INTO THE WILD:
The Chicago Wilderness winter affords us a peek into the underpinnings of nature — an x-ray of the ecosystem, free from the distracting details of summer. Despite our desire to become as torpid as a woodchuck, the chilling beauty and desert-like stillness of winter draw us outdoors and offer a fresh perspective.
Photo: Peter Dring
Compiled by Dan Spencer
A small group stands in the snow of an open field, illuminated by moonlight near the forest’s edge. An audio tape plays an owl hoot as a lure, and a dark shape flutters silently overhead. This is the mystique of owling, a pursuit enjoyed in early winter, to avoid disturbing nests later on. All of our common owls remain with us during the winter months. Your post-migration withdrawal can also be remedied by looking for unique winter visitors such as redpolls, bufflehead ducks, and pine grosbeaks. Without foliage, trees often reveal bird nests that were invisible before. Find out more about Christmas Bird Counts.
Hikers may be surprised to encounter plants that won’t give up in winter. In November, witch hazel shrubs send out their long, yellow blossoms. In late February and early March, skunk cabbage will produce its own heat and melt its way through the snow. And after a hard frost, a plant called frostweed exudes a crystallizing sap from its lower stem, issuing a sublime, frosty ribbon.
Catching a Winter Bug
The apparent barrenness of winter makes discovering insect life a special treat. On warmer winter days in woodlands, you may find springtails called snow fleas above the snowpack or on dead leaves. Bring a magnifying glass to get a closer view of these little, dark specks that seem to disappear when you try to touch them (and reappear on your glove!). When in a frozen wetland, look for cattails that have not lost their fluffy seed heads yet. Inside you’ll find wormlike, yellow, thin-striped larvae of cattail moths waiting for spring. Likewise, the bulbous swellings on goldenrod stems contain the white larvae of gall flies.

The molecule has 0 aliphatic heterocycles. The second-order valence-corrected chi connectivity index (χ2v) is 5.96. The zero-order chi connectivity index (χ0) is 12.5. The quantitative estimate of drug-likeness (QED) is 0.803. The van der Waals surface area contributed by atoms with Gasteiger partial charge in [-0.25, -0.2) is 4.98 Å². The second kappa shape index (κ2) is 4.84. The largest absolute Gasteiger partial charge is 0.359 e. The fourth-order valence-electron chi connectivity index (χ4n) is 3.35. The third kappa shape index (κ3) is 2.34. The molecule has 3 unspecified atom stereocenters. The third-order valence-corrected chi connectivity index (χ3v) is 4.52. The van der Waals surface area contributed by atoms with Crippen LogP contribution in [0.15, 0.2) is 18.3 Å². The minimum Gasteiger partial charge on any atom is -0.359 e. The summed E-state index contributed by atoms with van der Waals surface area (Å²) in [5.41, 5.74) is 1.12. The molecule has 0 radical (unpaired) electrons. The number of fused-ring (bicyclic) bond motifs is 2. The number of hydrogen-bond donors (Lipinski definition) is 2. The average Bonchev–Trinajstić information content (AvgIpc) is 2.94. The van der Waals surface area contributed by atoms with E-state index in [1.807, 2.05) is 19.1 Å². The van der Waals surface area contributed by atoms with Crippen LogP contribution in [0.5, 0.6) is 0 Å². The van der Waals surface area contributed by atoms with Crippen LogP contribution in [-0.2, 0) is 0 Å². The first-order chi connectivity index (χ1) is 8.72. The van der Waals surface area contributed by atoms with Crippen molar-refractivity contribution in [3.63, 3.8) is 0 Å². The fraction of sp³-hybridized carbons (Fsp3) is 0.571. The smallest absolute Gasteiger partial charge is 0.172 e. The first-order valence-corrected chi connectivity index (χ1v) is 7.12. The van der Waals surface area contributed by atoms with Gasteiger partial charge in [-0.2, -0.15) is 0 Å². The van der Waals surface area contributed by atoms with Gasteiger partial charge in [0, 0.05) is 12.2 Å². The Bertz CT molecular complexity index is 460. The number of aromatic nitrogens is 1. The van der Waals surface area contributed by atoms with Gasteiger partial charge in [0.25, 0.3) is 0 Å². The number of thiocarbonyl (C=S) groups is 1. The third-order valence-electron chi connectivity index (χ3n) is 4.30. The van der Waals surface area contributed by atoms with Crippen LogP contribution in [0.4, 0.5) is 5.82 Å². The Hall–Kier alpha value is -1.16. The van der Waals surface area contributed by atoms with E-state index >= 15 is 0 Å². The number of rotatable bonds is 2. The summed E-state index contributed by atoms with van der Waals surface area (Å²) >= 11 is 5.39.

Stars of Wonder
The night sky in winter is as awe-inspiring today as it was to ancient astronomers. The naked eye can see several thousand stars under the right conditions. The winter sky’s pantheon includes the constellations of Cepheus, Orion, Pegasus, Taurus, and the Pleiades. To find a local astronomy club or attend a program, visit the Adler Planetarium online, or call (312) 922-7827.
Photos: Thomas Bentley, Mike MacDonald/ChicagoNature.com, Casey Galvin, Jack Shouba.
Visiting your favorite preserves during winter can reveal patterns overlooked in the warmer months.
Kames, moraines, and other geological formations will pop out from the background with a little snow and some naked trees.
Winter uncovers the structure of a woodland. A winter trip often helps hikers appreciate the difference between a healthy oak woods and one that’s not doing so well (see Reading Pictures, “Restoring Magic”).
Frozen lakes offer new vistas that a person can only achieve by boat or hip-wader when it’s warm. Especially in shallow water, the ice can serve as a window for seeing fish, frogs, and air bubbles — most in suspended animation.
A long outdoor walk in winter can be meditative and informative, both answering questions and suggesting new ones: Which duck species are still on the pond this year? What is the nature of death? Why can’t I feel my face?